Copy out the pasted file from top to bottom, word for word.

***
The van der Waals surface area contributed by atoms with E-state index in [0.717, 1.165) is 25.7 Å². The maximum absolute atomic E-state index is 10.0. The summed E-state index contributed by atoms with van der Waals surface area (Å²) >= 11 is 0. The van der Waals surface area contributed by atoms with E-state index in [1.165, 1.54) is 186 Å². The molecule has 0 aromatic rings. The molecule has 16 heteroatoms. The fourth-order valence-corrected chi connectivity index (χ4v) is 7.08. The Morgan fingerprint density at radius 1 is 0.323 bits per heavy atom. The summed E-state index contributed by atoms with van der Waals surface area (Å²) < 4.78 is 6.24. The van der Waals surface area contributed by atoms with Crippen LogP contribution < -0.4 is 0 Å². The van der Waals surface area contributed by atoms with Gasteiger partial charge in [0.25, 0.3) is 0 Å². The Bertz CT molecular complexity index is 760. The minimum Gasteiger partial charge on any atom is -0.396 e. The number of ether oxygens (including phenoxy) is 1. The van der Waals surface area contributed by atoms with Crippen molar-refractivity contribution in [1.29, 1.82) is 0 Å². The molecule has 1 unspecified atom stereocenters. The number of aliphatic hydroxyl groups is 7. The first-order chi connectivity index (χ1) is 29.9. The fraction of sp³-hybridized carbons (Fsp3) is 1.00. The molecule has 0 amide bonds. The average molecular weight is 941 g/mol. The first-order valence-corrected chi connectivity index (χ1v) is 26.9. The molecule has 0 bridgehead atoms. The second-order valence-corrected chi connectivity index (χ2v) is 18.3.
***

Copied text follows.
The van der Waals surface area contributed by atoms with E-state index in [0.717, 1.165) is 25.7 Å². The maximum absolute atomic E-state index is 10.0. The summed E-state index contributed by atoms with van der Waals surface area (Å²) >= 11 is 0. The van der Waals surface area contributed by atoms with E-state index in [1.165, 1.54) is 186 Å². The molecule has 0 aromatic rings. The molecule has 16 heteroatoms. The fourth-order valence-corrected chi connectivity index (χ4v) is 7.08. The Morgan fingerprint density at radius 1 is 0.323 bits per heavy atom. The summed E-state index contributed by atoms with van der Waals surface area (Å²) < 4.78 is 6.24. The van der Waals surface area contributed by atoms with Crippen LogP contribution < -0.4 is 0 Å². The van der Waals surface area contributed by atoms with Gasteiger partial charge in [0.25, 0.3) is 0 Å². The Bertz CT molecular complexity index is 760. The minimum Gasteiger partial charge on any atom is -0.396 e. The number of ether oxygens (including phenoxy) is 1. The van der Waals surface area contributed by atoms with Crippen molar-refractivity contribution in [1.29, 1.82) is 0 Å². The molecule has 1 unspecified atom stereocenters. The number of aliphatic hydroxyl groups is 7. The first-order chi connectivity index (χ1) is 29.9. The fraction of sp³-hybridized carbons (Fsp3) is 1.00. The molecule has 0 amide bonds. The average molecular weight is 941 g/mol. The first-order valence-corrected chi connectivity index (χ1v) is 26.9. The molecule has 0 bridgehead atoms. The second-order valence-corrected chi connectivity index (χ2v) is 18.3.